- Across all studies, there was a complication rate of 3.2 percent and a reoperation rate of 6 percent following BMS at midterm.
This systematic review found strong clinical outcomes following BMS in the treatment of primary OLT at midterm follow-up based on the AOFAS score. The midterm complication rates were relatively low, and the data showed a reoperation rate of 6 percent at midterm. However, radiological and MRI outcomes did not show similarly positive results, which may suggest recurrence and reoperation in the long term.
The Impact of Socioeconomic Factors on Outcomes Following Anterior Cruciate Ligament Reconstruction
Research has shown that socioeconomic variables can affect patient outcomes for several surgical procedures. The purpose of this study was to assess the impact of socioeconomic factors on one of the most common orthopedic surgeries—anterior cruciate ligament reconstruction (ACLR).
A team of researchers conducted a retrospective query of patients who underwent primary ACLR surgery at NYU Langone from 2011 to 2015 and had a minimum of two years of follow-up. Patient demographics, insurance type, worker’s compensation status, surgical variables, International Knee Documentation Committee (IKDC) score, and failure were recorded from chart reviews. Education level and income were obtained via phone interviews. Inclusion criteria included ACLR with or without meniscus pathology. Exclusion criteria included revision surgery, additional ligament surgery, osteotomy, or refusal to provide socioeconomic data. Statistical analysis across socioeconomic subgroups was performed for patient demographics, surgical variables and outcome using t-tests, ANOVA with pairwise analysis, and linear regression.
A total of 266 patients fulfilled the study criteria. Patients were predominantly male (n = 168) with a mean age of 31.9 years. Medicaid patients had a greater duration between time of initial knee injury and surgery compared to the non-Medicaid group (12.0 [± 16.7] months vs. 6.1 [± 16.5] months, p < 0.001). The mean follow-up time was 3.1 (± 0.7) years after surgery. The mean IKDC score at the time of follow-up was 81.3 (± 15.3). There was no statistically significant difference in IKDC scores between the Medicaid group and non-Medicaid group. When controlling for age, sex, BMI, and the duration between injury and surgery, each income bracket was associated with a significant increase in IKDC score compared to the lowest income bracket.
Socioeconomic variables correlate with significant differences in short-term outcome following primary ACLR. NYU Langone faculty are working closely with public health officials to identify and eliminate the etiologies of outcome disparities related to resource inequality.
Risk Factors for Recurrent Instability or Revision Surgery Following Arthroscopic Bankart Repair
While recurrent instability has been associated with arthroscopic procedures, arthroscopic stabilization remains widely used in the treatment of primary and recurrent glenohumeral instability. One study reported a failure rate of 19 percent following arthroscopic Bankart repair—even with the utilization of modern techniques. As a result, there has been renewed interest in open surgery for glenohumeral instability, particularly for treating patients who are considered high risk of recurrent instability. The study, conducted at NYU Langone, was to identify factors that predispose patients to recurrent instability and revision procedures after arthroscopic Bankart repair.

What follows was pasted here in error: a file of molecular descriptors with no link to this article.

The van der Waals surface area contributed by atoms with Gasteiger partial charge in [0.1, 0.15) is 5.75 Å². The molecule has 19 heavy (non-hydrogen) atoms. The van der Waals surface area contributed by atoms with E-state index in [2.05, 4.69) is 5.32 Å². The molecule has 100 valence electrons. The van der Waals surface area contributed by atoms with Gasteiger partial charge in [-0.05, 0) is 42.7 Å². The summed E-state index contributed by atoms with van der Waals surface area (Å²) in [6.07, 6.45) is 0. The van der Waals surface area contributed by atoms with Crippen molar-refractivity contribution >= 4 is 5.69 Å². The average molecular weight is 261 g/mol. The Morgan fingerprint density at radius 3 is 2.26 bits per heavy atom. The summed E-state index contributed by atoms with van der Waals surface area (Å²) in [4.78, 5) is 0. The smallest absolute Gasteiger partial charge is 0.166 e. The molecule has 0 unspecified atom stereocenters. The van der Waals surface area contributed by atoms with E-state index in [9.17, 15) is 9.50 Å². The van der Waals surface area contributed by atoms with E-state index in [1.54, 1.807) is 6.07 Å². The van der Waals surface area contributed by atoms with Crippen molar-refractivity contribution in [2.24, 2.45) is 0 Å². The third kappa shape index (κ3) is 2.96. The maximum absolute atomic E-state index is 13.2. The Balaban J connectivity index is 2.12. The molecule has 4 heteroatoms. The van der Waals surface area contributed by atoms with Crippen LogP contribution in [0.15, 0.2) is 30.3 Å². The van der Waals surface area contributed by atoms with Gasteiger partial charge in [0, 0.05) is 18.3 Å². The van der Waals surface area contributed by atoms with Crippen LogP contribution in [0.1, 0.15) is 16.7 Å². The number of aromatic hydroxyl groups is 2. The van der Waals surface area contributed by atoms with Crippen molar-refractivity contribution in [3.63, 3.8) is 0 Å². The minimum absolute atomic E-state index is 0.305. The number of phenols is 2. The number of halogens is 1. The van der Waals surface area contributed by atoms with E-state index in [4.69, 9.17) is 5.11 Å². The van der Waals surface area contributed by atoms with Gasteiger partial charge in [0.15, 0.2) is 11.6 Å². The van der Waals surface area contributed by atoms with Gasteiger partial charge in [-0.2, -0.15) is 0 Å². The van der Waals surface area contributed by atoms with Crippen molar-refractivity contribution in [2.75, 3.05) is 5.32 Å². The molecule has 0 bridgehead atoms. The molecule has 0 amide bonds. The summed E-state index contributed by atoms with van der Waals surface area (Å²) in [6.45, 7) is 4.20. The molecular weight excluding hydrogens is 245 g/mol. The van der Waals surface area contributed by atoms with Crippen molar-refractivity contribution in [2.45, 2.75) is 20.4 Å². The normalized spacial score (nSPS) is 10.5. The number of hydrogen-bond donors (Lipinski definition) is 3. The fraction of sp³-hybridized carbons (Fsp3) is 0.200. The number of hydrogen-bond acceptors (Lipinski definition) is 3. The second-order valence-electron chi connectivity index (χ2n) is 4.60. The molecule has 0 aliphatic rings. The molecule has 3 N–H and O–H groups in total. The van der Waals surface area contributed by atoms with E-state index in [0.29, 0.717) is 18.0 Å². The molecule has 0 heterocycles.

The team conducted a query of New York state’s Statewide Planning and Research Cooperative System (SPARCS) database to identify patients with anterior glenohumeral instability who underwent isolated arthroscopic Bankart repair from 2003 through 2011 and who were followed for a minimum of three years. In addition to baseline demographic data, the team collected data on the number of ipsilateral closed reductions before initial arthroscopic Bankart repair, evidence of instability of contralateral shoulder, and further surgery to the ipsilateral shoulder.
During the study period, which included 5,719 patients, the number of isolated arthroscopic Bankart repair procedures performed increased by 342.9 percent, from 233 in 2003 to 1,032 in 2011. The mean patient age was 24.9 (± 9.3) years, and 70.2 percent were male. A total of 461 patients (8.1 percent) underwent an additional procedure involving the ipsilateral shoulder for instability at a mean of 31.5 (± 23.9) months after the original procedure. The most common successive surgical procedure was revision arthroscopic Bankart repair, which accounted for 64.8 percent of the subsequent procedure. Significant risk factors for recurrent instability were as follows:
- age < 19 years (odds ratio of 1.86 in comparison to older patients)
- Caucasian ethnicity (hazard ratio of 1.42)
- evidence of bilateral instability (hazard ratios of 2.17)
- history of closed reduction(s) before initial repair (hazard ratio of 2.45)
In addition, revision arthroscopic Bankart repair had a higher rate of continued instability than revision procedures managed with open stabilization (12.4 percent vs. 5.1 percent, p = 0.041).
Previous research about the causes of failure after arthroscopic Bankart repair has been inconclusive. This study determined that younger age, Caucasian race, bilateral glenohumeral instability, and closed reduction(s) before initial repair were independent risk factors for the requirement of a further instability procedure.